Fact Or Fiction?

Discussion in 'Miscellaneous' started by Kephras, Apr 12, 2014.

  1. Thanks to a rather irrational argument with one of our dear community, I'd like to play a little game.

    How do you determine what is fact, and what is fiction? Myth vs Reality?

    Now to hopefully avoid flamewars and other complications, let's lay a couple ground rules:
    -No religion. Religion cannot be debated in this topic because at the end of the day it technically can't be proven or disproven.
    -Back up your statements. You're welcome to your opinions, but you have to include a rational argument for your position.
    Good? Good.

    Now let's begin!
    What happens if you're suddenly exposed to the vacuum of space? Answered.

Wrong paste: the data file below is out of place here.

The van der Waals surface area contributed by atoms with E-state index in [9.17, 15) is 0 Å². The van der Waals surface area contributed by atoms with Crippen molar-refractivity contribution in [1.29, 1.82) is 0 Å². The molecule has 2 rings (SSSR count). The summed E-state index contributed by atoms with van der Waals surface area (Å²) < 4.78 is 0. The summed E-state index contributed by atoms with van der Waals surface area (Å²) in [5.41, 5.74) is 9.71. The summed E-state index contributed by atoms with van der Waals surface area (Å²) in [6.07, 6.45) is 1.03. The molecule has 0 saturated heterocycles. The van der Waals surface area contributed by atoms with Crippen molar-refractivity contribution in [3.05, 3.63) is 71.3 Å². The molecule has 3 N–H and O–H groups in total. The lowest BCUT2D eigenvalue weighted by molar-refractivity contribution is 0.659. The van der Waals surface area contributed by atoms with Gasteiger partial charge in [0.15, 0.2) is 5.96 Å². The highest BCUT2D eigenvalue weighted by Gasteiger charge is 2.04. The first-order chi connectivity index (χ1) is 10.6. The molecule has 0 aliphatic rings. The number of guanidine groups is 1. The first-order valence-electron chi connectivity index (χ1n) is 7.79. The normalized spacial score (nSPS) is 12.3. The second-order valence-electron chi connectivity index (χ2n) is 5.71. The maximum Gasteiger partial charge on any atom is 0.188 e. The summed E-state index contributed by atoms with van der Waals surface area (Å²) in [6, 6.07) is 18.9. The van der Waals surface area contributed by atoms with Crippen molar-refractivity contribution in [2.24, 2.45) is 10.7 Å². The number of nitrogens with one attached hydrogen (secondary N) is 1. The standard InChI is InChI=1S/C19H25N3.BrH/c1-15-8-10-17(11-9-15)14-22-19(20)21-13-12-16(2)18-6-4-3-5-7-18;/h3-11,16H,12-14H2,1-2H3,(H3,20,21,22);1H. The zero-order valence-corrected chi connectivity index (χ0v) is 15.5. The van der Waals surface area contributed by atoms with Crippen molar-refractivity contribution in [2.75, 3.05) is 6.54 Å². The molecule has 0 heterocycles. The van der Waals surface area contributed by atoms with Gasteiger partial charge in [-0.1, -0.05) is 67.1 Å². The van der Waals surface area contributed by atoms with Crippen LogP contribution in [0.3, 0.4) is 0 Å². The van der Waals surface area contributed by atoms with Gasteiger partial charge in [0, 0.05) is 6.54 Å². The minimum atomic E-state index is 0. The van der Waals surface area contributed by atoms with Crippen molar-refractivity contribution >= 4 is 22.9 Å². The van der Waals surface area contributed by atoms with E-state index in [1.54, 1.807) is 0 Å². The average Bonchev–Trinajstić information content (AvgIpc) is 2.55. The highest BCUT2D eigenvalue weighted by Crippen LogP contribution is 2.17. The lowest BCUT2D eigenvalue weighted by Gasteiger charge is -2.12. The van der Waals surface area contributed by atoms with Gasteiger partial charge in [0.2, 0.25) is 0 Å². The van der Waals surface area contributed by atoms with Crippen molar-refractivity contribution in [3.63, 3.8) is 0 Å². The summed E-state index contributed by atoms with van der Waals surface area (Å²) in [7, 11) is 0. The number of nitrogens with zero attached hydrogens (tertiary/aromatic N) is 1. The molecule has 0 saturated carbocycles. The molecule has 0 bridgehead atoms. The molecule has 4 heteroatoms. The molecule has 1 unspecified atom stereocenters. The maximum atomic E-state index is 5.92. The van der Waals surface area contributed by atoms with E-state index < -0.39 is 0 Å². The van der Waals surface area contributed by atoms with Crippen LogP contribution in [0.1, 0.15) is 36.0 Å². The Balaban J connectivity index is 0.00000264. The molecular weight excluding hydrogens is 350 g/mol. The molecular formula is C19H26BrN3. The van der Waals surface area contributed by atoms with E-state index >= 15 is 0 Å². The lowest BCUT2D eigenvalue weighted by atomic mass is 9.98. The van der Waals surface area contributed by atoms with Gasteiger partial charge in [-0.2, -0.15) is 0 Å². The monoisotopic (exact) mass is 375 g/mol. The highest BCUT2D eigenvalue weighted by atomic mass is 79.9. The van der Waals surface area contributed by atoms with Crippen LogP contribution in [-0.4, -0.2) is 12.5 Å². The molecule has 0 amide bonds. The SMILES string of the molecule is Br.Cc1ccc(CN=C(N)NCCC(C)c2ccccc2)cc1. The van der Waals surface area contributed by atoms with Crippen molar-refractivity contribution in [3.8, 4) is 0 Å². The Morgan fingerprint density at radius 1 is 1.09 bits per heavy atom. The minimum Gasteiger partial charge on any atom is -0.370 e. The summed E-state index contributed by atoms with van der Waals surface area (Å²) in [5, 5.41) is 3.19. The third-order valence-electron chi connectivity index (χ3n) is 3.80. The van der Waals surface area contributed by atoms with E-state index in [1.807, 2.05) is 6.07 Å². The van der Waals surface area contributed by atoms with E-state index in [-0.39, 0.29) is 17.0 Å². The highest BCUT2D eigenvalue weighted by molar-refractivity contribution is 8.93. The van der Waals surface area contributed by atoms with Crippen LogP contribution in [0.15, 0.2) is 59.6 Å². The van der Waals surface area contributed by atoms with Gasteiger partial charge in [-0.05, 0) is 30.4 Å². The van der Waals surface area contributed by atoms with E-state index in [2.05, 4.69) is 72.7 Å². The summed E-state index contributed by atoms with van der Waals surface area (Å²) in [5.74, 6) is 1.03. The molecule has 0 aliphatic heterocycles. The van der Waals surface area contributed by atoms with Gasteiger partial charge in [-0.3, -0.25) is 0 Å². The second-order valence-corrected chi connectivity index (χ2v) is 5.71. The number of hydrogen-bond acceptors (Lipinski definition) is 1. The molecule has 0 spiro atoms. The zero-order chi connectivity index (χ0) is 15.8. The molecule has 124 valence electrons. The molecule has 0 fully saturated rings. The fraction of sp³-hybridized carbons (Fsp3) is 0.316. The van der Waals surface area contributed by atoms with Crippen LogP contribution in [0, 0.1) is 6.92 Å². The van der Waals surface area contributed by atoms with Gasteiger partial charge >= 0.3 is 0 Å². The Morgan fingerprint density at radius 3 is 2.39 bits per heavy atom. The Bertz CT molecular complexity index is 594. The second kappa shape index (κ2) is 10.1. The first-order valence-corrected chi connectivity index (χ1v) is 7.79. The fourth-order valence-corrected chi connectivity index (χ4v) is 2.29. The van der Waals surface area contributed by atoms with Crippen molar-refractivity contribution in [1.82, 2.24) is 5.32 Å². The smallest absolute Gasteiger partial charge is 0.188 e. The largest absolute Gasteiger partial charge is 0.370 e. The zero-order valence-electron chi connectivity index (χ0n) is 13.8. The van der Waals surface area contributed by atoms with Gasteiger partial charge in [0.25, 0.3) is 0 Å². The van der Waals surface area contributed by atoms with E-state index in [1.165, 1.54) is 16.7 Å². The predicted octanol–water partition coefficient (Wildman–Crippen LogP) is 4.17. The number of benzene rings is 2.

Can you Spontaneously Combust, and if so, how?
    Can a cosmically powerful creature differentiate between reality and imagination?
    Why do we park in driveways and drive down parkways?
    607 likes this.
  2. You die.

    Sweet and simple answer :)
    princebee, supereskimo and Kephras like this.
  3. I determine fact vs. fiction with knowledge vs. wisdom.

    Knowledge is knowing a tomato is a fruit, wisdom is not putting it in a fruit salad. I use similar logic with my beliefs. Don't bound yourself to what you know and what is fact. Just because you know one thing, doesn't mean it applies to everything that it should.

    EXAMPLE: Black holes should not be possible, but you know they are there.

    Answer to question (not relevant to how I see it): You explode (basically)
    607 and Kephras like this.
  4. See, this is where the whole disagreement comes in. You actually don't explode.